Modern democracies have become even more reflective of public thinking due to advances in opinion polling, nearly instantaneous communications and a better-educated public.
But, being better educated does not equal being better informed. If the public is only getting part of the story, they may not be able to process the options and tradeoffs that all public-policy decisions demand.
While TV news and newspapers once traded in facts (who, what, when, where and why), they now have condensed their role to emotional appeals and keeping customers entertained, not necessarily informed.
This current year has illustrated the lack of competence of the media, with the Covid-19 pandemic being a perfect example. During this crisis, the news media have left the public uninformed on essential questions that impact public policy and the health of those readers and listeners.
Throughout the pandemic, the media has focused on heart-wrenching stories. They have satisfied the half of the population inclined to view issues through an emotive lens. Yet, much of the media has ignored the other half of the population that seeks factual information.
Daily, the pandemic stories have illustrated the human and emotional impact of death and disease. If such stories are accompanied by a fact, it is designed to communicate how strongly the emotional impact should be felt.
One of the most prevalent daily statistics is the number of deaths attributable to Covid-19. As of the end of June, that number was around 127,000 nationwide. That one number can make it sound like death is everywhere.
Based on that statistic, without context or comparisons, members of our democracy are expected to form and express opinions about stay-at-home orders, opening of different types of businesses, the wisdom of seeking medical care about symptoms that do not constitute an emergency, and issues dealing with jobs, home buying, traveling, etc. The inadequately-informed public is influencing governmental policy decisions that have cost millions of jobs, thousands of businesses to fail and people to die, not to mention expanding the national debt.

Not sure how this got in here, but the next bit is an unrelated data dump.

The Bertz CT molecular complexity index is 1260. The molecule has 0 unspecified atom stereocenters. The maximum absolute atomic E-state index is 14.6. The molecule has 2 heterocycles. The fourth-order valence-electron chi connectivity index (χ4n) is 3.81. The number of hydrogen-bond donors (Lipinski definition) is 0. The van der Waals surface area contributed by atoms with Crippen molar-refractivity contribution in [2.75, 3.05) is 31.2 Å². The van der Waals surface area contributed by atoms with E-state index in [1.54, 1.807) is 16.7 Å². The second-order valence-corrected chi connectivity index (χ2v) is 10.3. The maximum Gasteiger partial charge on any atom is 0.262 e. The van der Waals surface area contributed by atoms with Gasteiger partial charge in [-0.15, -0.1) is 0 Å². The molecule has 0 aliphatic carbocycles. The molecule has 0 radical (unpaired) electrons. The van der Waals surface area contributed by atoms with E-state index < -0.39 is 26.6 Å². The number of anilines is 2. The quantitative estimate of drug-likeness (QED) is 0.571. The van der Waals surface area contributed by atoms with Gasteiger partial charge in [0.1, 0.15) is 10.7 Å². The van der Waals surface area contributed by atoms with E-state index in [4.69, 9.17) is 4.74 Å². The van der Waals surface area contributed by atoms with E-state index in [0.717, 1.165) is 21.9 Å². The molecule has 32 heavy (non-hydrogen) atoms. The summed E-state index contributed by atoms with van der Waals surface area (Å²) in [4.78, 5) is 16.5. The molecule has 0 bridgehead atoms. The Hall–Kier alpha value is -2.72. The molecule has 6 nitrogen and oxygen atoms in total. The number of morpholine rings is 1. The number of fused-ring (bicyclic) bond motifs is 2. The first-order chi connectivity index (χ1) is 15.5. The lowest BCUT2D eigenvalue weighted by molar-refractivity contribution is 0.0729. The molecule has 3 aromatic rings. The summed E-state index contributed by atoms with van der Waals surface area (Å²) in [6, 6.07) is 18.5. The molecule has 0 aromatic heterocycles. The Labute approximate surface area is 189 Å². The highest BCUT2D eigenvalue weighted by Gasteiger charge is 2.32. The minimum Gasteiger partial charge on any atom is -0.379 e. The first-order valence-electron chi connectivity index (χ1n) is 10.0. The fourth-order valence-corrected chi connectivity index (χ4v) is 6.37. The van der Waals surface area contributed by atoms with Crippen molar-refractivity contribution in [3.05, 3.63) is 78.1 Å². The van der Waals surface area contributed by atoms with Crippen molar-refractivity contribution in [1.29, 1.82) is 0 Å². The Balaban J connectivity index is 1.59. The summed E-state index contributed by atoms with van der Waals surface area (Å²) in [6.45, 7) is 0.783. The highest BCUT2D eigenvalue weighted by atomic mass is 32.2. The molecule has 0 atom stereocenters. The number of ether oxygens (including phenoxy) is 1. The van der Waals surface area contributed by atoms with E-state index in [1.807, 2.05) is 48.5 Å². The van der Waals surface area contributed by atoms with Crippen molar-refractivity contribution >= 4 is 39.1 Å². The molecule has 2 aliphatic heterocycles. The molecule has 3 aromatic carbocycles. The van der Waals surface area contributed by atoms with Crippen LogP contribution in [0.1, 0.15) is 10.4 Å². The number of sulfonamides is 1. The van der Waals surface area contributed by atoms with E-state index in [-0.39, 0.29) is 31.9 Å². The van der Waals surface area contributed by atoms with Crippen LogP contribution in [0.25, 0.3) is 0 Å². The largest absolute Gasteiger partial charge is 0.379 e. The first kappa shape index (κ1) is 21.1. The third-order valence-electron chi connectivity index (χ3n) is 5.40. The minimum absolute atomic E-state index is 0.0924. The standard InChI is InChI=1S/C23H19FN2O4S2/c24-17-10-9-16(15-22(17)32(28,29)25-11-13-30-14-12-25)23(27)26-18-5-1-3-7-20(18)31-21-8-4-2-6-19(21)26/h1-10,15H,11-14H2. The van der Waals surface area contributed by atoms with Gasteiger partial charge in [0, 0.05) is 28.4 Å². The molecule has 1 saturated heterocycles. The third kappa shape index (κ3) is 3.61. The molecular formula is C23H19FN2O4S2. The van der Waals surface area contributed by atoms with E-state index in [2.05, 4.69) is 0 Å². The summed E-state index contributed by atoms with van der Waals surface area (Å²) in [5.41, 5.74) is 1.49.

The single daily death number meets the needs of the news media. It is scary, it fits the storyline with emotional impact and, like the daily weather forecast, it has customers coming back for the latest updates.
How would public reactions to the Covid-19 virus change if citizens knew a few other data points? For example, the 1957-8 Asian flu (also known as H2N2 virus) claimed the lives of 116,000 U.S. residents, and did so out of a smaller population of 180,000,000.
Or, to put it in really stark and relevant terms, what if they knew that while COVID-19 claimed 127,000 lives so far in 2020, among our current population of around 331 million, normal causes of death for a normal 5-month period in 2017 claimed 1,172,293 lives? According to the CDC, the nation experienced 2,813,503 deaths, or roughly 234,459 a month, in 2017.
By not sharing relevant facts, the news media has shortchanged the public, who have a democratic obligation to advise their elected followers on policy. Elected officials are followers, even if they call themselves leaders.
COVID-19 death rates illustrate one aspect of the problem. Other facts of the pandemic, such as 62% of those deaths in NC were among folks over 75, or that another 20% were folks between 65 and 75 with a majority living in communal settings, are typically glossed over in the news. Would the policy preferences of the public change if they were given the whole picture instead of half of it?
Late night TV shows have a lot of fun asking “man-on-the-street” questions about current events and illustrating how poorly informed we are. They never notice that their game is actually a test of the news media, not the poor sap who unwittingly agreed to their quiz game.
Limiting news to emotional stories reflects an incompetence by the media. However, it requires less knowledge among reporters and editors. Grabbing a soundbite, a photo or TV footage of visible emotions is easy; interpreting and communicating complex statistics and contributing facts is hard work. But it is essential if a functioning democracy is to survive.
Jerry Climer was founding president of the not-for-profit Congressional Institute, Inc. in Washington, D.C., and a long-time congressional staff member, before retiring to Edenton.